It is well documented that mortality and morbidity are increased in individuals with ESRD who begin dialysis therapy with overt evidence of PEM. Accumulating evidence also indicates that initiation of dialysis more in line with current NKF-DOQI practice guidelines (ie, GFR 10.5 mL/min) results in improved patient outcomes compared with when dialysis is delayed until the GFR is < 5 mL/min and symptomatic uremia and associated medical complications are present.213-215 Furthermore, there is evidence that initiating maintenance dialysis under these circumstances, and when there has been nutritional deterioration, results in an improvement in nutritional indices.215-220 There is no evidence that earlier initiation of dialysis leads to improved nutritional status among patients without overt uremia. Moreover, it has not been established that improved nutritional status at the initiation of dialysis directly leads to improved survival or fewer dialysis-related complications. Despite the lack of evidence from controlled clinical trials, interventions that maintain or improve nutritional status before the requirement for renal replacement therapy are likely to result in improved long-term survival.

There is ample evidence that the survival of patients with ESRD is closely associated with their nutritional status (Guidelines 3 through 6, 8, 18, and 23). These findings have been demonstrated not only in large, diverse populations of prevalent MD patients, but also in patients commencing MD therapy.23,79,221 Hypertension, pre-existing cardiac disease, and low serum albumin concentrations were independently associated with diminished long-term survival in 683 ESRD patients who started dialysis during 1970 through 1989.221 In 1,982 HD patients, a low serum albumin concentration at the initiation of dialysis was associated with a significant increase in the relative risk of death.23 A direct relation between serum albumin and survival and an independent association between modified SGA and survival was observed in 680 incident CPD patients.79 In contrast, in one study no significant associations were found between serum albumin, creatinine, and urea concentrations and survival in incident HD patients.222 The sample size in the latter study was relatively small (n = 139), and 94% of the study sample were Black (83%) or Hispanic (11%).222 No studies have specifically examined the relations among other nutritional indicators (eg, %SBW, PNA, and DXA) and survival in incident HD or peritoneal dialysis patients.

Low-protein (eg, 0.60 g protein/kg/d), high-energy (35 kcal/kg/d) diets may retard the rate of progression of chronic renal disease206-207 and should maintain patients with chronic renal disease in good nutritional status (Guidelines 24 and 25).57,99,208,209,211 However, it is recognized that such low-protein diets may not maintain adequate nutritional status in all patients, particularly if an adequate energy intake is not maintained (Guideline 25).99,211 Furthermore, there is evidence that the spontaneous intake of protein and energy, and other indicators of nutritional status, tend to diminish in patients with progressive CRI who are consuming unregulated diets.196 Therefore, patients with CRI need to undergo nutritional assessment at frequent intervals so that any deterioration in nutritional status can be detected early (Guidelines 23 and 26 and Appendix IV). The plan of care and nutritional interventions outlined in Guideline 18 for the nutritional management of the dialysis patient is also appropriate for patients with progressive CRI.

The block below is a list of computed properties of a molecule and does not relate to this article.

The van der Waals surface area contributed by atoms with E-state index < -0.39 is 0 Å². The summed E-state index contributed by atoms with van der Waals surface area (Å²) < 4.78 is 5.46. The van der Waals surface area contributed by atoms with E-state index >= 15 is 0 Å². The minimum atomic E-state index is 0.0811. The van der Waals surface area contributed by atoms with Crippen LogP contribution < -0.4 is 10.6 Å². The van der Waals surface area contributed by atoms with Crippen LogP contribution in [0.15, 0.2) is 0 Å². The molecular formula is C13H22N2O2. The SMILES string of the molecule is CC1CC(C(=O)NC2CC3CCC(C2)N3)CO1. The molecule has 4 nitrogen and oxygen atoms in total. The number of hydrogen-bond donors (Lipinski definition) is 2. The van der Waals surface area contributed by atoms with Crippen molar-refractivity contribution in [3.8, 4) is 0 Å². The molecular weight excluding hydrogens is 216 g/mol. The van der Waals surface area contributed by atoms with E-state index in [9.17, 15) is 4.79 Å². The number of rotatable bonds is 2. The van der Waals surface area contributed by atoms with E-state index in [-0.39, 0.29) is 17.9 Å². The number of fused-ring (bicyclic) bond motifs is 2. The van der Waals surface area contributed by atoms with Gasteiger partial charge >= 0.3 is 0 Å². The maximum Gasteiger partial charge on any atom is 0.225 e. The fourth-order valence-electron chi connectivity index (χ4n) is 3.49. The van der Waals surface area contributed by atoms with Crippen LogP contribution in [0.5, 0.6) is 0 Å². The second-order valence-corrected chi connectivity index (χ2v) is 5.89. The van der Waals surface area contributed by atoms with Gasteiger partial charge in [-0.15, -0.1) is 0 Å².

Because of the association between PEM and poor outcome, it is recommended that MD be initiated or renal transplantation performed in patients with advanced CRF (ie, GFR < 20 mL/min) if there is evidence of deteriorating nutritional status or frank PEM, no other apparent cause for the malnutrition, and efforts to correct the nutritional deterioration or PEM are unsuccessful, despite the absence of other traditional indications for dialysis (eg, pericarditis or hyperkalemia). Although the following criteria are not considered rigid or definitive, initiation of renal replacement therapy should be considered if, despite vigorous attempts to optimize protein and energy intake, any of the following nutritional indicators show evidence of deterioration: (1) more than a 6% involuntary reduction in edema-free usual body weight (%UBW) or to less than 90% of standard body weight (NHANES II) in less than 6 months; (2) a reduction in serum albumin by greater than or equal to 0.3 g/dL and to less to than 4.0 g/dL (Guideline 3), in the absence of acute infection or inflammation, confirmed by repeat laboratory testing; or (3) a deterioration in SGA by one category (ie, normal, mild, moderate, or severe; Guideline 9 and Appendix VI).


1. Studies to assess the optimal timing and indications for commencing renal replacement therapy are needed.

2. Serial evaluations of nutritional status in the course of these studies will help to determine whether initiation of dialysis indeed improves nutritional status.

3. Studies should be conducted to determine whether any GFR level can be used to indicate when maintenance dialysis should be initiated.

4. Whether earlier initiation of renal replacement therapy can prevent the development or worsening of PEM and its attendant complications needs to be evaluated in a controlled study.